Amir Saeidi: Making Connections to Make a Difference

Amir Saeidi
Materials Science and Engineering Assistant Professor of Teaching Amir Saeidi (Rishi Donapati/UC Davis)

The first time he learned about the science behind teaching, Materials Science and Engineering Assistant Professor of Teaching Amir Saeidi knew how he wanted to make a difference. The social sciences and humanities students in his pedagogical fellowship program were all familiar with concepts like active learning, but Saeidi had never seen anything like them in his engineering classes and decided he needed to use and promote that. 

“You don’t just prepare slides and go to class and show others how much you know,” he said. “It’s more about how people learn, the connections that are formed in the brain and what can help students make those connections stronger. That was a driving force that made me decide to go this route because I felt that I can contribute to engineering education.” 

In all of his teaching positions since, Saeidi has been determined to engage his students and make them curious and competent materials scientists and engineers.  

“Teaching is an opportunity to be impactful on other people’s lives,” he said. “It’s an opportunity to help others grow and help them find their own path in their lives and in engineering.” 

Tutor to Teacher 

As an undergraduate at Shiraz University, Saeidi decided to study materials science and engineering after taking a class on crystal structure and crystallography. 

“It was like solving a puzzle for me,” he said. “If I’m given different crystalline structures and some properties of them and I know one [of these things] for one crystalline structure, I can find the same properties for other crystal structures.” 

He soon started tutoring his peers in crystallography and found that teaching came naturally to him. He built on this experience first as an M.S. student at Ulm University in Germany and later as a Ph.D. student at UC Irvine, where he enrolled in the pedagogical fellowship program for future teachers. 

After receiving his Ph.D., he worked as a lecturer at his alma mater and at California State University, Los Angeles before receiving his first full-time teaching position at Texas A&M University. In each of these roles, he’s tried to make the classroom a more active and engaging environment for his students and share his passion for materials science and engineering.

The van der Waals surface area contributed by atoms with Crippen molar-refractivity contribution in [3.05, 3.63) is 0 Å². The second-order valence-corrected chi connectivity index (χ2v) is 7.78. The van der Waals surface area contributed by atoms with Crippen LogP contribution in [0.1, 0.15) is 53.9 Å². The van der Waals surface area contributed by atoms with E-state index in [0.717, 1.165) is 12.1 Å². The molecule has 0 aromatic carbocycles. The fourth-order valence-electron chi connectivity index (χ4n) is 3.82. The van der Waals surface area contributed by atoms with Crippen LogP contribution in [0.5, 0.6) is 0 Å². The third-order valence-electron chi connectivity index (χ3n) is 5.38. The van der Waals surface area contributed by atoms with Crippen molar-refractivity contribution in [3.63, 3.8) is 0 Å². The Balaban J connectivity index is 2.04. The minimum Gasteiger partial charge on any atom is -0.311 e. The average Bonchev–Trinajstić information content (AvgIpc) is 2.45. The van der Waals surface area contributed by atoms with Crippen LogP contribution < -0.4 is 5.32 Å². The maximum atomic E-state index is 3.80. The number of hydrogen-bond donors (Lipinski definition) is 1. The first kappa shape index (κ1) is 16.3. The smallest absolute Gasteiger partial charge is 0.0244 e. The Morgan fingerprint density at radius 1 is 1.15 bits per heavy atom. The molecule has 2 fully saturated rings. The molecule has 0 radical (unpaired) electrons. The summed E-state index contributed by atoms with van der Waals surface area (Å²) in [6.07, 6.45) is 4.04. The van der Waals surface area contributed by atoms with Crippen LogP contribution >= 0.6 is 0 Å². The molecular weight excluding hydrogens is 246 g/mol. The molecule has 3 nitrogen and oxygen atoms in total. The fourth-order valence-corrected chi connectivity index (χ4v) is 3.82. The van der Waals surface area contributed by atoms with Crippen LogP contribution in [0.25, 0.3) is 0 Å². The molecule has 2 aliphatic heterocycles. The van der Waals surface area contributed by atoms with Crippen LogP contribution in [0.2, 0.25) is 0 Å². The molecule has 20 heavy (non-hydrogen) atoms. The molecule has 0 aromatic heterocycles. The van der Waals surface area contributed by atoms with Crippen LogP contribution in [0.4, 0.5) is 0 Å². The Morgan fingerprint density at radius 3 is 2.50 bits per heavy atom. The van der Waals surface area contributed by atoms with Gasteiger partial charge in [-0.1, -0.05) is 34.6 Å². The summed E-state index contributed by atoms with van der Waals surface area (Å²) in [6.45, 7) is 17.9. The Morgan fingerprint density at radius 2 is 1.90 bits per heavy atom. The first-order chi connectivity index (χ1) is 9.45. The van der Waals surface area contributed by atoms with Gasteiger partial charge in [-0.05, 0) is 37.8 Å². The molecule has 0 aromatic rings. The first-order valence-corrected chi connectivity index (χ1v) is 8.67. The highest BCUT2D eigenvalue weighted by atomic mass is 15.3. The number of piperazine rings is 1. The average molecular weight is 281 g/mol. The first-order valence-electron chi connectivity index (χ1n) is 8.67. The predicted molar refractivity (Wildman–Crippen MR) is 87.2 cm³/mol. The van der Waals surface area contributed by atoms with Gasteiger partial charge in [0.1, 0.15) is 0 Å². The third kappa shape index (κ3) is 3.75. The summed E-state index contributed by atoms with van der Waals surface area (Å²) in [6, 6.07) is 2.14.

“In materials science, we have a paradigm, processing affects the structure, structures affect properties, and properties determine the performance of the materials. Connecting these four different parameters to each other is interesting to me and I enjoy sharing that joy of finding these connections with students,” he said.  

He’s particularly proud of how he restructured a metallography lab class while at his previous position at UC Irvine. Instead of waiting around to use a single machine all class, students broke up into groups that took turns using the different machines while teaching the other groups what they’d learned. 

“I really like redesigning and seeing what’s not working and finding the solution for that,” he said. “I think that’s the role of the instructor.” 

A Materials Advocate 

Saeidi joined UC Davis in January 2023 and will teach “The Science Behind the Technology in Our Lives” course (ENG 10) as well as the department’s senior design course (EMS 188A/B). This puts him in a unique position to make an impact on students right after they begin college and right before they graduate. 

“I am one of the people who students see in their first years of college, so I should try to make them interested in the field, and I think curiosity is a way I can do that,” he said. “If we can show the importance of the field and what it can do for students and their career, maybe we can attract more students.” 

Saeidi wants to make students curious, engaged and comfortable in class, but he also wants to make sure they’re prepared for their careers. He plans to do this by fostering new partnerships with industry and other universities in the region so the students can gain valuable perspectives. In particular, he wants students in the senior design course to have the opportunity to take field trips to the companies that sponsor their projects. 

Above all, he wants to share the joy he finds in studying materials and inspire the next generation of students.  

“I tell my students, ‘This is what I enjoy and I think you will enjoy that too. So let me share it with you,’” he said. 

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